The Untold Story of a Military Kid

The students of Liberty have many different special backgrounds. Hope Eldridge, senior, had a unique childhood, as she was born a military kid.

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Katie Eldridge

Erik Eldridge comes home and is welcomed by his daughters.

When asking the question “Where are you from?” to some transfer students like Hope Eldridge, senior,  the answer can be much more loaded than expected. Since her father used to be enlisted in the military, she has fit into the category of being a “military kid” and has had a different life than what may be expected.

Before Hope was born, her father, Erik, attended the Naval Academy and was eventually enlisted as a Marines Major. Hope’s mom, Katie, was working as an events coordinator at a base in Yuma, Arizona when she met Erik, who had been stationed there at the time. After getting married, they moved to North Carolina with Katie’s five-year-old daughter. Not long after, Erik was quickly put in a battery ready to deploy, leaving Katie to take care of their new house.  A couple of years after moving to, Erik and Katie had their first daughter together: Hope.

Hope was born at the Marine Base in North Carolina called Camp Lejeune. This is the most precise definition of being born into military life. She has moved five times since then. Military kids, on average, may move up to 6-9 times during their school careers. Because of the four separate states that she has lived in, she has been able to experience many different environments and meet many new people from living on the east coast, west coast, and midwest. 

Hope only lived in North Carolina for less than a year, therefore she does not remember much. Although Katie remembers what it was like raising Hope by herself. 

“I never thought I would be out of work that long, but I did not have any help. We didn’t have any family everywhere we lived, except for when [Erik] retired.” said Katie.

From there, the Eldridges were moved to Monetary, California, by the coast, and lived there for about three years, when Hope’s sister, Faith, was born. Then, they moved to Virginia for about seven years, which became the longest place Hope has lived. Her father retired in 2015 and they were sent to California to live there for about five more years while her father continued to work for the government.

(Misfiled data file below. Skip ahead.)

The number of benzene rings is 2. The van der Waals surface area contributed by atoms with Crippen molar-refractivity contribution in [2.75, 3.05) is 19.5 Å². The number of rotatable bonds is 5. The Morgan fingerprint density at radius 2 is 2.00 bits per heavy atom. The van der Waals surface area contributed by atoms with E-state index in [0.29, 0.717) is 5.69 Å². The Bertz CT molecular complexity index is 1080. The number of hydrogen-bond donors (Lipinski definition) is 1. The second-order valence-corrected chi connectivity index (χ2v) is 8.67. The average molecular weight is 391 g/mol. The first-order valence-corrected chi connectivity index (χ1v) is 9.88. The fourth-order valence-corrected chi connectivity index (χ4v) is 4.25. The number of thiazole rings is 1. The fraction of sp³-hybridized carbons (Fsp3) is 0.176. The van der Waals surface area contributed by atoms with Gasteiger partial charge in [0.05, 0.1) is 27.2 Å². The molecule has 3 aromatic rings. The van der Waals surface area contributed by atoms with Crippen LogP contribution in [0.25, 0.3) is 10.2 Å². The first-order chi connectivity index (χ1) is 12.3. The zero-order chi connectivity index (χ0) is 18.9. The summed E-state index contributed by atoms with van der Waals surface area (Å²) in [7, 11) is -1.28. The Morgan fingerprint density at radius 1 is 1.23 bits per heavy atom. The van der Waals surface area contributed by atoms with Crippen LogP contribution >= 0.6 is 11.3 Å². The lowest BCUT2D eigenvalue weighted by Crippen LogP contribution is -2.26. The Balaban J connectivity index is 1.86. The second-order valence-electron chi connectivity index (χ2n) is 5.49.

The Eldridges all together with smiles.

Katie described the positives of the military family experience. 

“One thing about the Military community is that you meet instant friends because you become family. So our best experiences were when we lived on base. I never took my kids to the grocery store or anything because you just sent them outside with neighbors,” said Katie. 

The military bases are not the same structure as a typical community. They provide more general safety and security, along with local support for the families with members in service. These people all have similar situations, therefore there is a strong sense of belonging. 

While reflecting on her favorite state to live in, Hope also shared a liking for living on base.

“Iowa [has been my favorite] because that’s where my high school years have been…but discounting Iowa, probably Virginia because we lived on a military base when my dad worked at the Pentagon,” said Hope

Hope and her mom walk to school together at the base.

Hope was young when her dad was deployed, so she did not completely understand what exactly he was doing and how scary the reality could be for her family. Although, she did experience some more nerve-racking situations.